There are a couple of options. The first is that Peacock’s fastball was particularly deceptive and hard to hit on this autumn night. It’s possible that nobody would have touched him.
It sure looks like Peacock got away with an awful lot, though. Heck, ignore the yellows in the top of the zone and focus on the nothingness right down the middle. The Dodgers, so fearsome with Corey Seager back in the lineup, couldn’t punish fastballs in the middle of the plate. If you looked at the home runs the Dodgers hit before Game 3, you’ll note a lot of them were hit on pitches that weren’t necessarily bad. The Dodgers are a wheat thresher of violent swings, all designed to punish the rare mistake that strays out of the safety zone. Yet Peacock was pumping fastballs by them, one after another, like the batters were thinking ...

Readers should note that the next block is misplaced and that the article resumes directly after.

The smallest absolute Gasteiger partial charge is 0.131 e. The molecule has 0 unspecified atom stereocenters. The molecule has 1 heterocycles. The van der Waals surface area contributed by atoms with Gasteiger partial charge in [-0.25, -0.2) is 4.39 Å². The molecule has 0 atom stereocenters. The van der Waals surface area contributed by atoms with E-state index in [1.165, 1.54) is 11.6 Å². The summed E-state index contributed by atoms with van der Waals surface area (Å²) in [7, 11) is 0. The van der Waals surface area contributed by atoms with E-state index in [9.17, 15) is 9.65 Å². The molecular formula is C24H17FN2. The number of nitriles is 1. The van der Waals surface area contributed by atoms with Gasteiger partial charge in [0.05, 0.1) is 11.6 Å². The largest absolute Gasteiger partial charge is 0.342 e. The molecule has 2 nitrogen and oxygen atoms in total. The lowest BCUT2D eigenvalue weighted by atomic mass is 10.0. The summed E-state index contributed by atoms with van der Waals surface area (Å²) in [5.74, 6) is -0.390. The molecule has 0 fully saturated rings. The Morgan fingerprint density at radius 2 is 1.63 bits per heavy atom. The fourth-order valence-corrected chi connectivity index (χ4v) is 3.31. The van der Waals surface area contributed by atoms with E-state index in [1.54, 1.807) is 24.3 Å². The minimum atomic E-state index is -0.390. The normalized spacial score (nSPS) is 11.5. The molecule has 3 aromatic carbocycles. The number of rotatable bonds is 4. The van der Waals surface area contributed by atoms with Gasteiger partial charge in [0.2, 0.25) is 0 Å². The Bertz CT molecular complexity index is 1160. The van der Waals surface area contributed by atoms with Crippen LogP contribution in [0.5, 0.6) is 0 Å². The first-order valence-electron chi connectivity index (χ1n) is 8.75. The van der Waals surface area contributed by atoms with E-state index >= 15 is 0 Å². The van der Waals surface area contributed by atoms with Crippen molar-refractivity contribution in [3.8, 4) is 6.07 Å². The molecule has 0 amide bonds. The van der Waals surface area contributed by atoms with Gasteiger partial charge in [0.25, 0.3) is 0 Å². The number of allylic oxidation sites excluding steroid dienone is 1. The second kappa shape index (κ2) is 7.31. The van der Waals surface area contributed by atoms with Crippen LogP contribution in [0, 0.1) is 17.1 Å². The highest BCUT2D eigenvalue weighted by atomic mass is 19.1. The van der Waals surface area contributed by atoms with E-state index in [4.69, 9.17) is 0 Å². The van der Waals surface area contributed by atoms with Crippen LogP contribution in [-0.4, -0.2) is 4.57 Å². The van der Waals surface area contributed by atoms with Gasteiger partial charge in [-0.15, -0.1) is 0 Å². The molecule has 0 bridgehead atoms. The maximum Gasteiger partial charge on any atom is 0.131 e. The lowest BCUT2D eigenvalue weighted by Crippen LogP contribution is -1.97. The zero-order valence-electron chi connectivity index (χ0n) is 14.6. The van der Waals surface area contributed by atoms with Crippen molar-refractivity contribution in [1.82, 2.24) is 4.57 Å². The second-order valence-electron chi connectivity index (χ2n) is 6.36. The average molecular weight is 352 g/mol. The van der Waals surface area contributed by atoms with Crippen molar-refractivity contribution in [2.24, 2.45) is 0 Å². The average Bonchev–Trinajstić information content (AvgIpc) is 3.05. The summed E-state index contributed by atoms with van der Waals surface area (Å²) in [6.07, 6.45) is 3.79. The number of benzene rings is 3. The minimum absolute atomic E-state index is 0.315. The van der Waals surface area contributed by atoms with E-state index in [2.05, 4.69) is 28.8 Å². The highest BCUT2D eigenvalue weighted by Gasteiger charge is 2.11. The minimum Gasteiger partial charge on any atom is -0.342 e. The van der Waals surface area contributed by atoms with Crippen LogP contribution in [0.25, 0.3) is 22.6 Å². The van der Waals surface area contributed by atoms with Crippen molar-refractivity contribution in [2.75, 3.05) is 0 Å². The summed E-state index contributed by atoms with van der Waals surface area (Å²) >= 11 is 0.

is that a choo-choo train, i want to ride that, how long has that been there, can i make the whistle blow, choo chooooooo
... throughout the whole at-bat. Their minds were elsewhere.
Does this sudden inability to hit center cut fastballs have to mean anything? No, not particularly. Just one of those games. You’re only paying attention to it because there are just a few games left.
But it’s the worst nightmare of every team that reaches the World Series. What happens when all of your good players are bad at the same time? What happens when this keeps happening? Where’s the emergency override?